Getting to the bottom of Greenhouse Gasses: Part 2

7 Apr

If you didn’t catch Part I, you might want to go get caught up. Don’t worry, I’ll just wait here.

So, About that UN report. You remember, that scary one called Livestocks Long Shadow, the one that said meat is ruining the environment? Well it has some unpleasant things to say about today’s meat industry, namely, that it is a big emitter of greenhouse gasses, and a big contributor to environmental degradation.

The environmental degradation caused by large confinement operations is pretty well known.  You’ve got some pretty unpleasant problems with runoff and water quality, as well as problems with odor and air pollution.

But the UN report has some criticisms for pasture-based livestock as well.  In fact, the single biggest source of greenhouse gasses in animal production is from “Land Use and Land Use Change.”

To make matters worse, there is even an Australian study that claims that grassfed beef emits more greenhouse gas than lot-fed (confinement) beef does.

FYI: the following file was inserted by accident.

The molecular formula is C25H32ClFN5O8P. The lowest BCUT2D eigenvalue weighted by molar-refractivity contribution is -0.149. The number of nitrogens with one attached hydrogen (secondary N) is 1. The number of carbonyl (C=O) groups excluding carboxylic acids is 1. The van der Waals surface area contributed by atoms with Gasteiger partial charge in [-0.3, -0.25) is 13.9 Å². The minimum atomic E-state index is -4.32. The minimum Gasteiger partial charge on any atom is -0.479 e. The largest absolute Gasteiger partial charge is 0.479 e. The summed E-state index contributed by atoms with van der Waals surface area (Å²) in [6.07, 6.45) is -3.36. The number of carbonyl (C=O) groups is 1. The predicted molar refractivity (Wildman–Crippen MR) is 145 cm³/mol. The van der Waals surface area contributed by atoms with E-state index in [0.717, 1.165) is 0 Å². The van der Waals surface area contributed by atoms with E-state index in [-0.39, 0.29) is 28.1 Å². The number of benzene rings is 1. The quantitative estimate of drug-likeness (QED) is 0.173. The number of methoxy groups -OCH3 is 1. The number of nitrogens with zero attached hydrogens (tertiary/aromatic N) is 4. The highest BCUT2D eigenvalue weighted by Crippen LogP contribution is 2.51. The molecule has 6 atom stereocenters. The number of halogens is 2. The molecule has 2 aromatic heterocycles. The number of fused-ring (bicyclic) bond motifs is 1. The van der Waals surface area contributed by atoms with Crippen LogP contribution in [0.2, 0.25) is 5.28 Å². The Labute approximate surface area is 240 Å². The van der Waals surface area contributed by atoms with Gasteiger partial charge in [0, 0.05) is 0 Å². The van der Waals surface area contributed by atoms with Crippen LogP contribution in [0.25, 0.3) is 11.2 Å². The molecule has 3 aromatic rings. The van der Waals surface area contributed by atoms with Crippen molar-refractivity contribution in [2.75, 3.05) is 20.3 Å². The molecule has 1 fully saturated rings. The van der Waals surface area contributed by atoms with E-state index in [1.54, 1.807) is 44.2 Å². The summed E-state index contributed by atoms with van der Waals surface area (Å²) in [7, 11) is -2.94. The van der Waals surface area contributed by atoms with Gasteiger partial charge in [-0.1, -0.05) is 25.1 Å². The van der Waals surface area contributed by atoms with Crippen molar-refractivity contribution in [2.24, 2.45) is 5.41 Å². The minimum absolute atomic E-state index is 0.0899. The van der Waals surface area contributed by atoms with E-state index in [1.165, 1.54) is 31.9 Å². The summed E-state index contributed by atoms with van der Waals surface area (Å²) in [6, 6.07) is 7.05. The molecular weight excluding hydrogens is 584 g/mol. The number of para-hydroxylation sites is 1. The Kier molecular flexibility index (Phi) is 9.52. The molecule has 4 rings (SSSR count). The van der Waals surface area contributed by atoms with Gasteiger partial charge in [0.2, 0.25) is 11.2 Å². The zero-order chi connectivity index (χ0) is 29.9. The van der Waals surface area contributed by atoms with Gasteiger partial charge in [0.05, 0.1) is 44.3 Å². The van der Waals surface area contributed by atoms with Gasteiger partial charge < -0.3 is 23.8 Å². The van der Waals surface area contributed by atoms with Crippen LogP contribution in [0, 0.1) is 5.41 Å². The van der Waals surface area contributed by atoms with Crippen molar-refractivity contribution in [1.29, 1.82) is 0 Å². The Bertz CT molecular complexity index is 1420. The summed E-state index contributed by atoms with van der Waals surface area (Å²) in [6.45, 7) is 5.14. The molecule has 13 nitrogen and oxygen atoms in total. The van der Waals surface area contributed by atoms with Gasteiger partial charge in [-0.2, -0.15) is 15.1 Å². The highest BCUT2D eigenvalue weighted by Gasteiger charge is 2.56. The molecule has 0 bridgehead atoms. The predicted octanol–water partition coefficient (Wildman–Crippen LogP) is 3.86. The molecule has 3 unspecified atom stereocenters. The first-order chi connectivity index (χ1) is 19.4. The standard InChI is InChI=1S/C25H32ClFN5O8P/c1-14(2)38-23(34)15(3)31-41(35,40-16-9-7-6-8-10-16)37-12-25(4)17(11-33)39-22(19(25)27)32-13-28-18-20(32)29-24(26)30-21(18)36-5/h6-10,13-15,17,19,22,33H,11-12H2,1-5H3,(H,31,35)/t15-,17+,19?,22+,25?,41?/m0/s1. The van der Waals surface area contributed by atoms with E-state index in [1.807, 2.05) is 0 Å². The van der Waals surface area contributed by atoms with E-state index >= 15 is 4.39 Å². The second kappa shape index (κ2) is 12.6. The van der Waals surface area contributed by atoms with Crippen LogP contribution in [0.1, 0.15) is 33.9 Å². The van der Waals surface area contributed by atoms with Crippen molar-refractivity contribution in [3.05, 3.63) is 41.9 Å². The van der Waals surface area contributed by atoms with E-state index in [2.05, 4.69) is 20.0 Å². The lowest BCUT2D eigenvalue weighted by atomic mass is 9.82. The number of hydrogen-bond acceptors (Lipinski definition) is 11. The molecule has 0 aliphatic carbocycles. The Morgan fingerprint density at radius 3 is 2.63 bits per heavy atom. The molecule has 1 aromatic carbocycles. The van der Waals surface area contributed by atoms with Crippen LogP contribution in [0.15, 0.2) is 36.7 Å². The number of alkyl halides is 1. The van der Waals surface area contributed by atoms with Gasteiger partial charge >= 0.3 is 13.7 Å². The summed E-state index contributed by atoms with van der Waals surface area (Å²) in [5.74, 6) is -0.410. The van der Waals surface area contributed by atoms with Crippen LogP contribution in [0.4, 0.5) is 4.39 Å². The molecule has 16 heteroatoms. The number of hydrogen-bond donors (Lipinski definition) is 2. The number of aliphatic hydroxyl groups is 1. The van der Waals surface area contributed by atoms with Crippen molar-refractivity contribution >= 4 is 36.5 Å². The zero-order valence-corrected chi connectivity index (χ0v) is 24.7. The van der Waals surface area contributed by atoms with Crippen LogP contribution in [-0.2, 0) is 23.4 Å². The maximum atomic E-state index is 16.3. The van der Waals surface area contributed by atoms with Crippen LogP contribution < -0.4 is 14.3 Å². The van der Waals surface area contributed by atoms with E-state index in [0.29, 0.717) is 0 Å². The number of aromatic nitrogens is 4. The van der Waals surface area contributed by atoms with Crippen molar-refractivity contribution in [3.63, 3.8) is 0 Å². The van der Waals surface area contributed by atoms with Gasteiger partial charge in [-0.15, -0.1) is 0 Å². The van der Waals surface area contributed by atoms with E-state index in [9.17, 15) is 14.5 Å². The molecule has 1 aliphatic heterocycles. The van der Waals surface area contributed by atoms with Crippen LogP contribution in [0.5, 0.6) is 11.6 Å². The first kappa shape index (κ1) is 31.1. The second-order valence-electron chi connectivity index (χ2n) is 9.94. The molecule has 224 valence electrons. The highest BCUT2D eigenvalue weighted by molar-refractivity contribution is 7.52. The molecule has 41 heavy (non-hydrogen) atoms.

lot-fed beef in Australia is favorable, since this production system generates lower total GHG emissions than grass-fed production.”

Oh No!

To get to the bottom of the issue, I tracked down a copy of the article from the journal Environmental Science & Technology.   I wanted to see exactly what their methodology was; how they were coming up with their numbers.

I’ll save you all of the boring academic writing and summarize what they did.

The study’s authors found that cattle in feedlots eat a higher-energy diet than cattle eating grass.  Higher-energy equals higher weight-gain.  So the cattle gain weight faster which means that the feedlot cows are slaughtered at a younger age, and have less time to burp up methane.  Their grain diet also contributes to slightly fewer burps per day than a cow that’s eating grass.

So even though the feedlot cattle require more energy to grow the grain and transport it to the cows, their reduced methane emissions (burps) and shortened lifespan are enough to put them ahead of grassfed cattle.

Sadly the Australians are not alone.  There are other studies that back them up.

“Total CH4 emission (enteric + manure) was least for the [Grain] diet, whereas N2O and CO2 emissions were greatest for the [Grain] diet. Total greenhouse gas emissions were least for the [Grain] diet when [Carbon] sequestration by grasslands was not taken into account.”